Being more efficient
In terms of financial management, efficient purchase order processes are an important part of the accounts payable function of a business, as they make it easy to see how much will have to be paid out to settle invoices over a given period. Altogether, PO tracking, especially when a digital purchase order system is in use, can make a business run more efficiently, since outgoing payments can be monitored quickly and accurately.
Types of purchase orders
Blanket purchase orders are commonly used by procurement professionals when committing to buy a product or service over an extended timeframe. Perhaps the precise quantity of an item or service needed is unclear at the moment the purchase order is raised. For example, if a department is having an IT equipment upgrade, a blanket purchase order will record and keep track of the amount spent by that part of the business for that project.
Single-use purchase orders are used to keep track of a single, defined order until all the items have been received by the buyer.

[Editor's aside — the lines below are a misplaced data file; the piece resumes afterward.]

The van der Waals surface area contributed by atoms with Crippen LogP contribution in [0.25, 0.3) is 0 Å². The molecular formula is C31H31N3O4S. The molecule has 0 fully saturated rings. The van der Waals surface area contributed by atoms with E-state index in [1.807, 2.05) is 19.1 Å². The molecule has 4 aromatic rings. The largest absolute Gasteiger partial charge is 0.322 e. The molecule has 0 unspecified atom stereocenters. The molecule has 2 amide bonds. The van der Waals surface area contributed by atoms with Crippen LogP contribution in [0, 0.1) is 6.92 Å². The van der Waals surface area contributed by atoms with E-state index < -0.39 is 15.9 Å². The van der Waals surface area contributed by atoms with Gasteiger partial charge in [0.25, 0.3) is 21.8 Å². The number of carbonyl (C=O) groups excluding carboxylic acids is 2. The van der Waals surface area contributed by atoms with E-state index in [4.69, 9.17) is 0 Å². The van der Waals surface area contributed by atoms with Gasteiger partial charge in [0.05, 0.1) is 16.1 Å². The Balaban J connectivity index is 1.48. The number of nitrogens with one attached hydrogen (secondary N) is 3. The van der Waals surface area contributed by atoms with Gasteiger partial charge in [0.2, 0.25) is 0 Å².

Planned purchase orders are similar to standard, single-use purchase orders, though they outline everything except the delivery date. These are used for orders that are roughly predicted in anticipation of future need.
Contract purchase orders set out concrete terms and conditions for all future transactions and are legally binding, so businesses seeking reassurance about how much regular purchases are likely to cost can plan financially.
A purchase order should include...
Whether you raise a purchase the old-fashioned way by printing out a paper document and putting it in the post, or generate purchase orders electronically, there are certain details that should always be included:
- PO number - An essential detail, as the buyer will match this to their original purchase order when they receive an invoice with a delivery, cross referencing to see they have the right items, in the correct quantity, at the agreed price.
- Purchaser details - Including the name of a point of contact, the preferred shipping address, plus a telephone number and email contact.
- Supplier details - Including their name, address and contact number or email.
- Payment terms - The timeframe within which the invoice should be paid. Payment terms of 30 days after delivery are common.
- Shipping method - Whether by air, freight or regular post.
- Shipping date and term - The desired date of dispatch and how long delivery is likely to take.
- Item number (if applicable) - This may be a catalogue reference code.
- Description of goods or services
- Quantity (if applicable)